Minimizing Artifacts in CBCT Scans

Minimizing metal artifacts produces a cleaner image, increasing diagnostics and improving treatment planning abilities. Other than the obvious, e.g. taking off metal objects (mainly jewelry), there’s another way to reduce artifacts – a brilliant one.

Deflection

Artifacts generated from metal or other radiopaque materials appear only in the plane horizontal to the patient positioning during the scan. By deflecting the artifact plane from the region of interest (ROI), you get a scan in which your ROI is cleaner, providing you with better diagnostics.

This deflection is executed by simply tilting the patient’s chin up or down when positioning for the scan.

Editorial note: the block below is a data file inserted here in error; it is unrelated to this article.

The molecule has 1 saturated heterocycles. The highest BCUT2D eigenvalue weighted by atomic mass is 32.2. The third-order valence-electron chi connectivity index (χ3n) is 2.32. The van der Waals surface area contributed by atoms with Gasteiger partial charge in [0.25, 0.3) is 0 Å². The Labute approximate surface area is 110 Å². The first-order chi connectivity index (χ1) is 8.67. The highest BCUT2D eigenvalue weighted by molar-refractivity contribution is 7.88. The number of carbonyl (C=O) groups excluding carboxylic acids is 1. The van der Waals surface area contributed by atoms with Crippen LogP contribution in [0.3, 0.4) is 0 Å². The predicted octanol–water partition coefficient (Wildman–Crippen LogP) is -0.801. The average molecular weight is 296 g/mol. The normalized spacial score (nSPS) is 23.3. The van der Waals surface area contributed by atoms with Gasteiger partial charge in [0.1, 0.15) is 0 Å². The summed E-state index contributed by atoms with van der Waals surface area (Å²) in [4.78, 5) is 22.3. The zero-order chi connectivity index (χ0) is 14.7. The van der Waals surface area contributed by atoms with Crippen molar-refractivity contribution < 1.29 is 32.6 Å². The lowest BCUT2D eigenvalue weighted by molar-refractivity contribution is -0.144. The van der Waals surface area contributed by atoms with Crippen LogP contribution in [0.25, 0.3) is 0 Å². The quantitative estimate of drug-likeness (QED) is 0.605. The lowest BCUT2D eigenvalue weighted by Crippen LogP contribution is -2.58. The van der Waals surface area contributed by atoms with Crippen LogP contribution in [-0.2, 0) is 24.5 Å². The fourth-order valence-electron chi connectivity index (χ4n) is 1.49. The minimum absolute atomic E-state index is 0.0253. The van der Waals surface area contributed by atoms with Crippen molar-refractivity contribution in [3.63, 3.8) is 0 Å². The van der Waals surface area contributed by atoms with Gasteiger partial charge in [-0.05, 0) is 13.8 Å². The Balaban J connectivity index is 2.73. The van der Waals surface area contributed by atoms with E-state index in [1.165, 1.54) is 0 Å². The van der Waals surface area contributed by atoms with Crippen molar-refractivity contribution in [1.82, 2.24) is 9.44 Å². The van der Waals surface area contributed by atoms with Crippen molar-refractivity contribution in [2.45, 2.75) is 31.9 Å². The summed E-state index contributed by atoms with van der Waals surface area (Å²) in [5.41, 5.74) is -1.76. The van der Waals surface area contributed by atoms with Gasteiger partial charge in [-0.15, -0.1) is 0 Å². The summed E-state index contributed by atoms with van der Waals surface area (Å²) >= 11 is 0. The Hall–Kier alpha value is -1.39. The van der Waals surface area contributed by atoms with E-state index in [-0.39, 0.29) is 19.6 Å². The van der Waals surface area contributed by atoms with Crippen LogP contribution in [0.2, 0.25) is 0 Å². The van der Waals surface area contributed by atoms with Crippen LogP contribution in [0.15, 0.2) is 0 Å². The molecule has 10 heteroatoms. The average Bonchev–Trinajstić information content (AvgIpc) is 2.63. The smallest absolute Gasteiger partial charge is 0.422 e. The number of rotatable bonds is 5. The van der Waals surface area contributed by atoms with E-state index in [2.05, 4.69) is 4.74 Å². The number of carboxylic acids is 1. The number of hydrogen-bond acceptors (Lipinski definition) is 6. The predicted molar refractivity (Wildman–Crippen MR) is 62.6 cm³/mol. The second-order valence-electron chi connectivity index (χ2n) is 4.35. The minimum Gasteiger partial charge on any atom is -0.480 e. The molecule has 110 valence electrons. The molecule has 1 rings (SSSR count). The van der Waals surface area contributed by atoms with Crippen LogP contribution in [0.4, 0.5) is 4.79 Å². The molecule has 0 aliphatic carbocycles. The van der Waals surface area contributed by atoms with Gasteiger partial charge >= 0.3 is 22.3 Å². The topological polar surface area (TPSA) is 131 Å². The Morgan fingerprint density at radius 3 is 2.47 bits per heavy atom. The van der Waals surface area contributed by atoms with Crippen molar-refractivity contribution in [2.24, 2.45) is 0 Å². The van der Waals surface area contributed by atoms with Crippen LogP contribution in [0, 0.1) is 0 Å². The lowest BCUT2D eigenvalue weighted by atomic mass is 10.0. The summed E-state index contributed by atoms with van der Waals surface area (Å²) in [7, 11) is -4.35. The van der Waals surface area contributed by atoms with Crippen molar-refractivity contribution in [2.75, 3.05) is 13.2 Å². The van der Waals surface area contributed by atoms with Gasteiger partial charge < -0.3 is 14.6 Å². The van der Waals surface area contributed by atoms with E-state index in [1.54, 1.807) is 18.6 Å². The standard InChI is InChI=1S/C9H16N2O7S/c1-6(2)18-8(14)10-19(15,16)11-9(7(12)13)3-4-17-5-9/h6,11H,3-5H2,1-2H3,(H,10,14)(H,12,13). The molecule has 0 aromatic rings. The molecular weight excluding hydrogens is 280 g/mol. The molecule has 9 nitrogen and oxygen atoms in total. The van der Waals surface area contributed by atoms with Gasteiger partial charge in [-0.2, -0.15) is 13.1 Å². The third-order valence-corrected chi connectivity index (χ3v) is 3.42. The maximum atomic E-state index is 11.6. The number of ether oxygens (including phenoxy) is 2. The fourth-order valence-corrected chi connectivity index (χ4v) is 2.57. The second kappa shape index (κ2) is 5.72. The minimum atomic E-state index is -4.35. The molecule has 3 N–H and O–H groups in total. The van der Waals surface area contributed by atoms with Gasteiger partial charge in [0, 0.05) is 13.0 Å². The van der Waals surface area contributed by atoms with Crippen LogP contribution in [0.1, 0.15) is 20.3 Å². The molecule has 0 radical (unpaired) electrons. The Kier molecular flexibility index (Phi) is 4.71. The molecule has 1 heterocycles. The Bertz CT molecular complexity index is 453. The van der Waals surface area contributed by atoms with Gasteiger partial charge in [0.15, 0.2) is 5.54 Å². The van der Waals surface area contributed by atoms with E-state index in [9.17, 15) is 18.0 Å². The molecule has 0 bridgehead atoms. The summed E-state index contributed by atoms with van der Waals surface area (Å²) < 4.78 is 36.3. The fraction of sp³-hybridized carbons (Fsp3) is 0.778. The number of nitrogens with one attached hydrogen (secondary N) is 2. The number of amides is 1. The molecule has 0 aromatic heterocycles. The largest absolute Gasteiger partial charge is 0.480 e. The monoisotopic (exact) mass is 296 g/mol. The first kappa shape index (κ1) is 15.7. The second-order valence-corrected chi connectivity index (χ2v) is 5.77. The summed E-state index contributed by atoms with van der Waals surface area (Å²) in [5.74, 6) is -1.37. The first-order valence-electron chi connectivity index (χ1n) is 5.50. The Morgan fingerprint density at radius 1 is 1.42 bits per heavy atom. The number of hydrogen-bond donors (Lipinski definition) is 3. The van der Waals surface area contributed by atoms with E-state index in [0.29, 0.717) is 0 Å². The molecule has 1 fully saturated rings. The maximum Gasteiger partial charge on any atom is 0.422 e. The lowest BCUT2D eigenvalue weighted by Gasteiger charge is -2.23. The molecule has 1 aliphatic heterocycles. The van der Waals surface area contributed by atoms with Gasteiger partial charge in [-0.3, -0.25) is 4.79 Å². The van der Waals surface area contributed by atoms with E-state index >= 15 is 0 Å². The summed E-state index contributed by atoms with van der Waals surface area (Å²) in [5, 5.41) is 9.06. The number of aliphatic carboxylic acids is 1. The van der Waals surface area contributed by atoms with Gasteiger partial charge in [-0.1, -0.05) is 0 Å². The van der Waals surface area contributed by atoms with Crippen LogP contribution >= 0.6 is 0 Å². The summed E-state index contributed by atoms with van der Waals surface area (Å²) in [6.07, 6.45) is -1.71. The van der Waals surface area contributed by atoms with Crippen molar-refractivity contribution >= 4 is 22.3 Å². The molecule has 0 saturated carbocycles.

For implant planning, the best patient positioning in most cases will be occlusal plane horizontal, leaving all crown and filling artifacts in the occlusal plane. In these cases, the bone will be as clean as possible.

It can still be affected by implants, deep posts, or gutta-percha.

When the ROI includes one or more teeth in the mandibular anterior region, position the patient with their chin tilted down. This way, artifacts generated in posterior areas will stay above the ROI.

ROI – mandibular posterior region: Place the patient with their chin tilted up. This will keep artifacts generated in the mandibular anterior region above the ROI.

ROI – maxillary anterior region: Place the patient with their chin tilted up. This will keep artifacts generated in the posterior area under the ROI.